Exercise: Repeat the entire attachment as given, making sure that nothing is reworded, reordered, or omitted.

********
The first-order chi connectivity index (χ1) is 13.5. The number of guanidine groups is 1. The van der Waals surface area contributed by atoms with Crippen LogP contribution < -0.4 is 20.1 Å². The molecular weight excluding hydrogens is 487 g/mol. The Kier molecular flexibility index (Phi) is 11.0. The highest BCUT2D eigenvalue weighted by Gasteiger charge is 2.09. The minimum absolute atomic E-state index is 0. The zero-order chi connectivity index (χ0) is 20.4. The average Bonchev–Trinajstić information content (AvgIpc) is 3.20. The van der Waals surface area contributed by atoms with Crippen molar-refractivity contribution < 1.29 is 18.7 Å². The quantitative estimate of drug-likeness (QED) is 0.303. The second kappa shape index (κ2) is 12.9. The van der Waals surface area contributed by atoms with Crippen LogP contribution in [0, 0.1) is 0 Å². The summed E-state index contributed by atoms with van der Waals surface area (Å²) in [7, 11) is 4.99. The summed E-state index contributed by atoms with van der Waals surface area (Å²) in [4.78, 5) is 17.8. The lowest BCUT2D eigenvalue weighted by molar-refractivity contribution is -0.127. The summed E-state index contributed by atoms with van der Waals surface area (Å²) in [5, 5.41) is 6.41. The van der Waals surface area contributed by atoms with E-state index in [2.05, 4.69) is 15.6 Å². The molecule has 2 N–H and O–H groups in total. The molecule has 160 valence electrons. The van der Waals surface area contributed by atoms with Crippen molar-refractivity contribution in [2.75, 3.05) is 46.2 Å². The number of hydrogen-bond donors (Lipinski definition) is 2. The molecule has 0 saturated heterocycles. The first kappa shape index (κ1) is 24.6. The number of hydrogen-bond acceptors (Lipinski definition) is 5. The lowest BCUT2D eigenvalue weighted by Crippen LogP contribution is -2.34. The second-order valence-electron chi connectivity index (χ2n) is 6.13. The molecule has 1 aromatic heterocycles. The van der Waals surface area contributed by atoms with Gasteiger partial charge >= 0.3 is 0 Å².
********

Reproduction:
The first-order chi connectivity index (χ1) is 13.5. The number of guanidine groups is 1. The van der Waals surface area contributed by atoms with Crippen LogP contribution < -0.4 is 20.1 Å². The molecular weight excluding hydrogens is 487 g/mol. The Kier molecular flexibility index (Phi) is 11.0. The highest BCUT2D eigenvalue weighted by Gasteiger charge is 2.09. The minimum absolute atomic E-state index is 0. The zero-order chi connectivity index (χ0) is 20.4. The average Bonchev–Trinajstić information content (AvgIpc) is 3.20. The van der Waals surface area contributed by atoms with Crippen molar-refractivity contribution < 1.29 is 18.7 Å². The quantitative estimate of drug-likeness (QED) is 0.303. The second kappa shape index (κ2) is 12.9. The van der Waals surface area contributed by atoms with Crippen LogP contribution in [0, 0.1) is 0 Å². The summed E-state index contributed by atoms with van der Waals surface area (Å²) in [7, 11) is 4.99. The summed E-state index contributed by atoms with van der Waals surface area (Å²) in [4.78, 5) is 17.8. The lowest BCUT2D eigenvalue weighted by molar-refractivity contribution is -0.127. The summed E-state index contributed by atoms with van der Waals surface area (Å²) in [5, 5.41) is 6.41. The van der Waals surface area contributed by atoms with E-state index in [2.05, 4.69) is 15.6 Å². The molecule has 2 N–H and O–H groups in total. The molecule has 160 valence electrons. The van der Waals surface area contributed by atoms with Crippen molar-refractivity contribution in [2.75, 3.05) is 46.2 Å². The number of hydrogen-bond donors (Lipinski definition) is 2. The molecule has 0 saturated heterocycles. The first kappa shape index (κ1) is 24.6. The number of hydrogen-bond acceptors (Lipinski definition) is 5. The lowest BCUT2D eigenvalue weighted by Crippen LogP contribution is -2.34. The second-order valence-electron chi connectivity index (χ2n) is 6.13. The molecule has 1 aromatic heterocycles. The van der Waals surface area contributed by atoms with Gasteiger partial charge >= 0.3 is 0 Å².